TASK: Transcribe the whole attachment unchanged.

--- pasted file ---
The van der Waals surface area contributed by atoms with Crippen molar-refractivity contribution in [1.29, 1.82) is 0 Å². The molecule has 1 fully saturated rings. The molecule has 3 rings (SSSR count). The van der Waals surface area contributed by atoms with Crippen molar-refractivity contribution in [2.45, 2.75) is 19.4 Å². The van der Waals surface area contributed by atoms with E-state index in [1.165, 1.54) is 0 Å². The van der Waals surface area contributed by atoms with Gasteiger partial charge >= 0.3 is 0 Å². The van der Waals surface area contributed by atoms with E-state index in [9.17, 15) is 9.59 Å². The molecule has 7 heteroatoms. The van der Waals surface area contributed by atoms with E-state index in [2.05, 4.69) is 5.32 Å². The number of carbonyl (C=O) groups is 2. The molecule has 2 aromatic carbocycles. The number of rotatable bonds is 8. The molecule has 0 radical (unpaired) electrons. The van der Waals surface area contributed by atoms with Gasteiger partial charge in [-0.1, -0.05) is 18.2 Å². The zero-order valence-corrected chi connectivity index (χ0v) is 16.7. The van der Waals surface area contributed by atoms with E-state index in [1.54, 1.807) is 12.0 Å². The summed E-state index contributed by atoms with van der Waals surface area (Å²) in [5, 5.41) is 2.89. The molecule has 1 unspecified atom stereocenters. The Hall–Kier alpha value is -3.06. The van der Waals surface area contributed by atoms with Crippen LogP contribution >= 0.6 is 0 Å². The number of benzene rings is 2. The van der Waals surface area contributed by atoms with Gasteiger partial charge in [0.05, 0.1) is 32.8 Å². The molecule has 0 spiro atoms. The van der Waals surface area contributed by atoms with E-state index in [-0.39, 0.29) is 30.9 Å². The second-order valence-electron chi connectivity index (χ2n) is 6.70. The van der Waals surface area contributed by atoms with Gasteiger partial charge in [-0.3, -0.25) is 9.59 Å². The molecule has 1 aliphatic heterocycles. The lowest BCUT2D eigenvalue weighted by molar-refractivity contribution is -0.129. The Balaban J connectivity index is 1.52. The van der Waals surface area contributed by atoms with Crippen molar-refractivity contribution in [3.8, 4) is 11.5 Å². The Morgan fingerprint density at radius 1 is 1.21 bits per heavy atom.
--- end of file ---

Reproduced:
The van der Waals surface area contributed by atoms with Crippen molar-refractivity contribution in [1.29, 1.82) is 0 Å². The molecule has 1 fully saturated rings. The molecule has 3 rings (SSSR count). The van der Waals surface area contributed by atoms with Crippen molar-refractivity contribution in [2.45, 2.75) is 19.4 Å². The van der Waals surface area contributed by atoms with E-state index in [1.165, 1.54) is 0 Å². The van der Waals surface area contributed by atoms with Gasteiger partial charge >= 0.3 is 0 Å². The van der Waals surface area contributed by atoms with E-state index in [9.17, 15) is 9.59 Å². The molecule has 7 heteroatoms. The van der Waals surface area contributed by atoms with E-state index in [2.05, 4.69) is 5.32 Å². The number of carbonyl (C=O) groups is 2. The molecule has 2 aromatic carbocycles. The number of rotatable bonds is 8. The molecule has 0 radical (unpaired) electrons. The van der Waals surface area contributed by atoms with Gasteiger partial charge in [-0.1, -0.05) is 18.2 Å². The zero-order valence-corrected chi connectivity index (χ0v) is 16.7. The van der Waals surface area contributed by atoms with E-state index in [1.54, 1.807) is 12.0 Å². The summed E-state index contributed by atoms with van der Waals surface area (Å²) in [5, 5.41) is 2.89. The molecule has 1 unspecified atom stereocenters. The Hall–Kier alpha value is -3.06. The van der Waals surface area contributed by atoms with Crippen LogP contribution >= 0.6 is 0 Å². The number of benzene rings is 2. The van der Waals surface area contributed by atoms with Gasteiger partial charge in [0.05, 0.1) is 32.8 Å². The molecule has 0 spiro atoms. The van der Waals surface area contributed by atoms with E-state index in [-0.39, 0.29) is 30.9 Å². The second-order valence-electron chi connectivity index (χ2n) is 6.70. The van der Waals surface area contributed by atoms with Gasteiger partial charge in [-0.3, -0.25) is 9.59 Å². The molecule has 1 aliphatic heterocycles. The lowest BCUT2D eigenvalue weighted by molar-refractivity contribution is -0.129. The Balaban J connectivity index is 1.52. The van der Waals surface area contributed by atoms with Crippen molar-refractivity contribution in [3.8, 4) is 11.5 Å². The Morgan fingerprint density at radius 1 is 1.21 bits per heavy atom.